“Come up and take off your sandals and sit here with me.”
Who is this guy? Is he a shaman now or something?
I didn’t feel like getting attacked by swarms of mosquitos and black flies out here along the side of a highway on a neglected grassy cob overlooking a small parking lot next to a hardware store. But this was to become the moment that changed the course of our trip.
The two of us, Mr. Beard and Mr. Fringe, sat together in agreement despite my initial reservations about this whole silly ritual. But then I opened up and his momentary manipulation had somehow worked. Mr. Beard called for Mr. Emotion to come and sit with us but he didn’t want any part of it. A few minutes later, he reluctantly approached us and sat for a few moments. Afterwards, Mr. Emotion went on a 10 minute Visionquest of his own, and he disappeared into a grove of dense trees. He returned with his sacrifical lamb: A yellow brick with 3 holes in it, one for each of us. He told us a short story about this brick symbolizing something in his backyard as well as our current quest. Minutes ago, we were mentally broken down gladiators, but now the pieces of our spirits had coalesced and we picked ourselves up and forged ahead into the great unknown, with egos bruised and battered.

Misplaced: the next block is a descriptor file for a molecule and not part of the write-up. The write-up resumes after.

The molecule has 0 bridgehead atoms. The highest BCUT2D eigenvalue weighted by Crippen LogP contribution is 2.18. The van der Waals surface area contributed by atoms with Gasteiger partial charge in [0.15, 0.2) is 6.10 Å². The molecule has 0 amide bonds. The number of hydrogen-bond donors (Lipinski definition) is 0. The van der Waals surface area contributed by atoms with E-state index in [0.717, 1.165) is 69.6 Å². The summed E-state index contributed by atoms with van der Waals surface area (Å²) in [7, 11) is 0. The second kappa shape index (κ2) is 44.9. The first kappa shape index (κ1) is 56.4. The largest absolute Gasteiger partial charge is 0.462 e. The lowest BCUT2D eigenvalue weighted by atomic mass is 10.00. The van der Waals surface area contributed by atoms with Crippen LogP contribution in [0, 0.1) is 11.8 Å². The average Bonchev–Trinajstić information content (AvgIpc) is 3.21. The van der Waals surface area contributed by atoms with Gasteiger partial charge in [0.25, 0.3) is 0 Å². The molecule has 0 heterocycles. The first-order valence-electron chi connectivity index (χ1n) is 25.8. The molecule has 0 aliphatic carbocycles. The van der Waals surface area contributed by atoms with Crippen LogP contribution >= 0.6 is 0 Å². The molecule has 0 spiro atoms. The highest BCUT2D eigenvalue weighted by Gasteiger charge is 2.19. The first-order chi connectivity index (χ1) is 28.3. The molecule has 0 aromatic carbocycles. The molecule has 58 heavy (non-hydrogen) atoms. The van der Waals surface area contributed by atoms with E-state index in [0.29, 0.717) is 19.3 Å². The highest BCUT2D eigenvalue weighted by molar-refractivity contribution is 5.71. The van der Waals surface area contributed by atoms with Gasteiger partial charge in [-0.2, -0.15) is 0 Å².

It was there along the rocky beach at the lake that I once again found myself staring out into the abyss. Just minutes ago, I found myself standing waist-high in a freshwater lake somewhere near the southern border of North Carolina and Georgia. I saw Mr. Beard and Mr. Emotion wading around for what seemed to be hours on end, swimming around in trance states. Mr. Beard held two bells attached by a string he had obtained while he was in India a few years ago. I saw half of his body submerged and other half holding these bells, clanking them back and forth while he talked out loud to himself. I laughed at them for eons. I felt like a beached whale, grounded along the sand, my head heavy from the wonders of the day, while my friends took to the waters, floating weightlessly, in a daze. I was a land creature while they were liquid monsters. Earlier, I watched Mr. Beard burn a stick of Palo Santo wood while Mr. Emotion read from a book of science as he stood in the lake, like some prophet from Biblical times.